I fought the urge to wreck the place.
Tears streamed down my face, blurring the decorations I’d put up for Daddy. Presents taunted me from under the tree.
It’s late January now. There will be no welcome home from the hospital, no belated Christmas celebrations… Those gifts won’t be opened.
Alyce Clark was so awed and inspired by the stories of others, she decided to write them for herself.
“Rugged male seeks companionship. Loves outdoors, sharing dinners, cuddling. Eager to please. Not afraid of commitment.”
Sam and Beth were a perfect match. Eight glorious years together.
At the pet cemetery, she clutched his leash, holding it close to her broken heart.
Some happily ever afters end much too soon.
Lisa Chambers is a Texas girl who believes in happily ever after.
The face was there, but the rosy cheeks and twinkling eyes were absent, absconded along with ready smile and gleeful giggles, lost in memories.
She wore civvies, not the nun’s habit she had hiked up a little to play football with us as children.
The coffin also took her voice.
Perry McDaid is a writer of prose and poetry who has developed a taste for pastels. They’re a tad chalky but provide roughage.
Never forget mascara; it’s very useful for opening up sleep-deprived eyes.
Not too heavy, mind. You don’t want someone looking too closely, or they might drown in your sorrow. And thick eyeliner acts as a distraction. Wear it smudgy so people can’t see when you’ve been crying.
Apply red lipstick.
CR Smith is a student of Fine Art. She splits her time between art and writing. Her work has appeared both on online and in print.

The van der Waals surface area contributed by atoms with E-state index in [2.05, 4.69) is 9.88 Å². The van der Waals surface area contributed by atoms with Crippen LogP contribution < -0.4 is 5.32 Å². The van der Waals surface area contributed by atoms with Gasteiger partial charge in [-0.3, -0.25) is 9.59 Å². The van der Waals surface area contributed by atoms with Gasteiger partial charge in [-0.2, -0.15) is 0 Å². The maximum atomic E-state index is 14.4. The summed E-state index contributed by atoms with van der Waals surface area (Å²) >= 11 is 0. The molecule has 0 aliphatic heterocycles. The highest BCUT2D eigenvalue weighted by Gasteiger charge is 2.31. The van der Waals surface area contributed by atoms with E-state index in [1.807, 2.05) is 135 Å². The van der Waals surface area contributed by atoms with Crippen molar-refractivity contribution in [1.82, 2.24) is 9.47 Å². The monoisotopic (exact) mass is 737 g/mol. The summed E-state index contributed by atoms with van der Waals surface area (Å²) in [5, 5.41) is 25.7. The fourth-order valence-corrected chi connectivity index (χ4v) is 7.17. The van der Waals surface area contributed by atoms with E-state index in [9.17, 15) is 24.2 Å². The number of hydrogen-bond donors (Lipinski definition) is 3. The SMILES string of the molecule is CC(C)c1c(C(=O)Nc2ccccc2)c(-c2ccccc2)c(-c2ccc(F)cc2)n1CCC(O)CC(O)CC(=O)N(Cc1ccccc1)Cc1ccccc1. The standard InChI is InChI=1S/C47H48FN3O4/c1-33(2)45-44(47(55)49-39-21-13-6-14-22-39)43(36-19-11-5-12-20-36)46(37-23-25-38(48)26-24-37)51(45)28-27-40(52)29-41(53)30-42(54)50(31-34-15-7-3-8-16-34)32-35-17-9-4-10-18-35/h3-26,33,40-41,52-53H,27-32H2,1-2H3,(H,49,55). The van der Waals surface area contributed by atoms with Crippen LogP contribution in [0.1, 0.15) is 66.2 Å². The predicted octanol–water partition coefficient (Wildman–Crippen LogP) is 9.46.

Find her on Twitter and at crsmith2016.wordpress.com.
The gunshot echoes through the alley.
“That’s what you get for leaving me for this pig!”
She falls. He drops to his knees.
“Stay with me, baby, please! Don’t go!”
Sirens echo in the distance; too late.
His sanity is leaving him. Laughter fills the alley.
His lover is dead.
Alaina Umscheid is in 8th grade and loves to read and play her french horn.
He described the contraption as a hand-cranked device, sort of like a pinwheel mounted with glass prisms. Except, instead of light, the prisms reflected joyful memories. He claimed it worked like a dream, an absolute dream, revealing us all together, all alive, running around the backyard, leaping puddles, hopping rainbows.
Over the years Bob Thurber’s work has received a long list of awards and prizes. His most recent book is a collection of brief stories titled “Nothing But Trouble”. Visit BobThurber.net.
Grief is a cowgirl. She is beautiful. She rides me, pulling on the bridle, telling me when to kneel and weep. Her long fingers guide tears down my cheeks.
She was here all last month; she’s with me today. I’m afraid to ask how much longer she’s going to stay.
Dan Campbell wrote this story.
Bottles, half-alive mounds of clothing, sauce-stained plates, and dead cigarettes groan in a growing sea of torment. His children scream eerily, tearing round. Insane frenzy.
(Neighbors whisper. Shiftless.)
Blue eyes vacant, he sits in the wreckage, thinking of how she looked like a blooming tea rose before the casket shut.
Constance is addicted to writing, getting her inspiration from abandoned houses, panthers, and peanut butter.
As the hot sun descended, frightened by the rising of the cold blue moon, I stumbled on a root and fell headlong into nightmare.
Within myself, I chased and fled, pursuing sanity and evading madness.
I grasped sanity’s skirt. She pulled away, saying, “Your daughter is dead.”
Madness ensnared me.
This story was based on a title suggested by @KittyCatalyst.